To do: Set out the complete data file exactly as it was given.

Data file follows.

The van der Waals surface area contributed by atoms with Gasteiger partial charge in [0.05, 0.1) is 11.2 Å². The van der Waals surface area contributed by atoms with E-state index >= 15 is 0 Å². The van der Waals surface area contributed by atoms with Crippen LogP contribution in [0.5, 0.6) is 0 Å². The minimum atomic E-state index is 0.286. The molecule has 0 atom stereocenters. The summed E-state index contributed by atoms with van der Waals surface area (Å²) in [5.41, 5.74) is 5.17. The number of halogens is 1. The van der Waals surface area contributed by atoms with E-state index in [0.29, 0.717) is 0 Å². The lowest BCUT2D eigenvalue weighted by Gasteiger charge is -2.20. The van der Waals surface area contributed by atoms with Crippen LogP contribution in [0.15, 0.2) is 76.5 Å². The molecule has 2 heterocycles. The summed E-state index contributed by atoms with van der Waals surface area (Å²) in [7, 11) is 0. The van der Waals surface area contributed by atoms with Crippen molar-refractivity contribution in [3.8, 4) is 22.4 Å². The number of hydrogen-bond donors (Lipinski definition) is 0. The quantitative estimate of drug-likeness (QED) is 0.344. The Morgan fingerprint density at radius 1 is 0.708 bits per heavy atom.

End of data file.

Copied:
The van der Waals surface area contributed by atoms with Gasteiger partial charge in [0.05, 0.1) is 11.2 Å². The van der Waals surface area contributed by atoms with E-state index >= 15 is 0 Å². The van der Waals surface area contributed by atoms with Crippen LogP contribution in [0.5, 0.6) is 0 Å². The minimum atomic E-state index is 0.286. The molecule has 0 atom stereocenters. The summed E-state index contributed by atoms with van der Waals surface area (Å²) in [5.41, 5.74) is 5.17. The number of halogens is 1. The van der Waals surface area contributed by atoms with E-state index in [0.29, 0.717) is 0 Å². The lowest BCUT2D eigenvalue weighted by Gasteiger charge is -2.20. The van der Waals surface area contributed by atoms with Crippen LogP contribution in [0.15, 0.2) is 76.5 Å². The molecule has 2 heterocycles. The summed E-state index contributed by atoms with van der Waals surface area (Å²) in [7, 11) is 0. The van der Waals surface area contributed by atoms with Crippen molar-refractivity contribution in [3.8, 4) is 22.4 Å². The number of hydrogen-bond donors (Lipinski definition) is 0. The quantitative estimate of drug-likeness (QED) is 0.344. The Morgan fingerprint density at radius 1 is 0.708 bits per heavy atom.